English 480.01 Capstone Seminar: Borderlands: Race, Ethnicity, and National Belonging
Prof. Horne, TR 12:30-1:50
In his now-classic work The Souls of Black Folk (1903), W. E. B. DuBois famously asserted that, "The problem of the twentieth century is the problem of the color line." In this senior seminar, we will follow the path of DuBois's statement. Focusing on (but not limited to) nineteenth and twentieth century American fiction, poetry, essays, and criticism, we will investigate central questions such as the following: What is race? What is ethnicity? How do these axes of identity influence nation-making and the borders and lines that structure it? What happens when people traverse and/or muddle these borders? What does literature and literary theory help us to understand about race and citizenship? And how have authors envisioned literature and literary theory as a way to intervene in racial dilemmas and injustices? We will read both primary texts that explore these questions and critical/theoretical texts that strive to interpret them.
A substantial component of the course will be the final research paper and public presentation of that project. Students will choose their own particular subject for this project early in the semester and work on drafting, researching, workshopping, and revising as the semester progresses. The reading, writing, and classroom participation expectations in this course are high, so we will also discuss how to manage these demands and be a productive student and scholar. Co-requisite English 481.
English 481.01 Research Methods for English Majors (1 credit hour)
Prof. Varholy, F 1:30-2:20
In this course, advanced English majors who are working on their capstone projects will develop and strengthen the skills they need for independent research. The syllabus for the course will be coordinated with the syllabus for English 480. Tasks and topics will include engaging with literary criticism relevant to the capstone topic, discussing strategies for writing a long research paper, honing library skills, reviewing citation formats, designing oral presentations appropriate to literary studies, and using critical discourse effectively. There will be several writing workshops. This course is restricted to students who are completing the capstone requirement for the major. (Co-requisite: English 480)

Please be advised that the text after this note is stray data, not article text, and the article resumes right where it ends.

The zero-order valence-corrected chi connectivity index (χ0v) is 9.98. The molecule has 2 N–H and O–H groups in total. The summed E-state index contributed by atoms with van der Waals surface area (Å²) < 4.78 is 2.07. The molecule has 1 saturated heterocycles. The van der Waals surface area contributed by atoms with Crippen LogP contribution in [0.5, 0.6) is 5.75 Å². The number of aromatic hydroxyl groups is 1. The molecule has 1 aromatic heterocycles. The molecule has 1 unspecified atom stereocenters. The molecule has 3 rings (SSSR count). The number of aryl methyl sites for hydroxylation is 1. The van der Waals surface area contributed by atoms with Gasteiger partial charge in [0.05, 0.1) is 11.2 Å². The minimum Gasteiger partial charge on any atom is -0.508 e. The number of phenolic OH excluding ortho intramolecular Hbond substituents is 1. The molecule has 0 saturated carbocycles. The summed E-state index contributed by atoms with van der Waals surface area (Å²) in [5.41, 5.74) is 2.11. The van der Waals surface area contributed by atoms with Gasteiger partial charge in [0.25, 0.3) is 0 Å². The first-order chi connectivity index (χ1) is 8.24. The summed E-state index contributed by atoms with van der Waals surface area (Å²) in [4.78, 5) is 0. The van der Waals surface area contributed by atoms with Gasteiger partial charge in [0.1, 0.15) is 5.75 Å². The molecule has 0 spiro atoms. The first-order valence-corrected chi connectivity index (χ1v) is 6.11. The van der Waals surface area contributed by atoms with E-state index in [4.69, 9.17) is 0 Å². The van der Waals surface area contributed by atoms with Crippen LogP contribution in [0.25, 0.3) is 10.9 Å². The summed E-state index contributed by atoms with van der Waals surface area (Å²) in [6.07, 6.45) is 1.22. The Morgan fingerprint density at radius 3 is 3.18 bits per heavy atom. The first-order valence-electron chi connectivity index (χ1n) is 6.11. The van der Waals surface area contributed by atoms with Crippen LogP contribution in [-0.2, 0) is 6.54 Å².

[*The following Capstone course will be taught by Prof. Davis in Fall 2016]
English 480: Text and Image
It's tempting to imagine that literature enters our minds unhindered by our five senses. But as many authors and readers have recognized, to encounter a text is to use our eyes (or ears or fingers), and texts often depend on their visual appearance as they create meaning. From William Blake's illuminated printing to the illustrations of Victorian novels to William Morris's triumph of printing, the Kelmscott Chaucer, to Christopher Ware's best-selling graphic novel Building Stories, literature can require us to grapple with both text and image, or sometimes text as image. Drawing on the theoretical work of WTJ Mitchell among others, students will write capstone papers that explore the interrelationship between words and images. Potential topics might come from poetry, fiction, electronic literature, or graphic novels. For more details or to talk about how their particular interests will fit into the course, students should contact Professor Davis.
English 350.01 Intermediate Creative Writing: Poetry
Prof. Perry, MW 2:30-3:50
This course is intended for the serious student of poetry and of writing poetry. The course will first and foremost be a workshop, engaging in the critical consideration of students' poems, and focusing on the craft and art of poetry writing. We will, however, also do a lot of reading-discussing and reviewing contemporary books of poetry, essays, interviews, etc. Students will be asked to turn in a portfolio of revised poems at the end of the semester. If a student has not taken the introductory poetry writing course (ENGL 250), he may receive permission to enroll in the course by submitting five poems to Prof. Perry (firstname.lastname@example.org) prior to registering in the class.
English 352.01 Intermediate Creative Writing: Fiction
Prof. Robbins, MW 2:30-3:50
A workshop in the discipline of writing short stories. We will study the techniques of a variety of short-story writers, including ones considered masters of the form such as Edgar Allan Poe, Anton Chekhov, and Guy De Maupassant, as well as more contemporary writers such as Ernest Hemingway, Eudora Welty, Flannery O'Connor, Reginald McKnight, and Alice Munro, among others. Students will read drafts of their stories and revise them, submit work to magazines, and attend some of the many readings by writers invited to the College.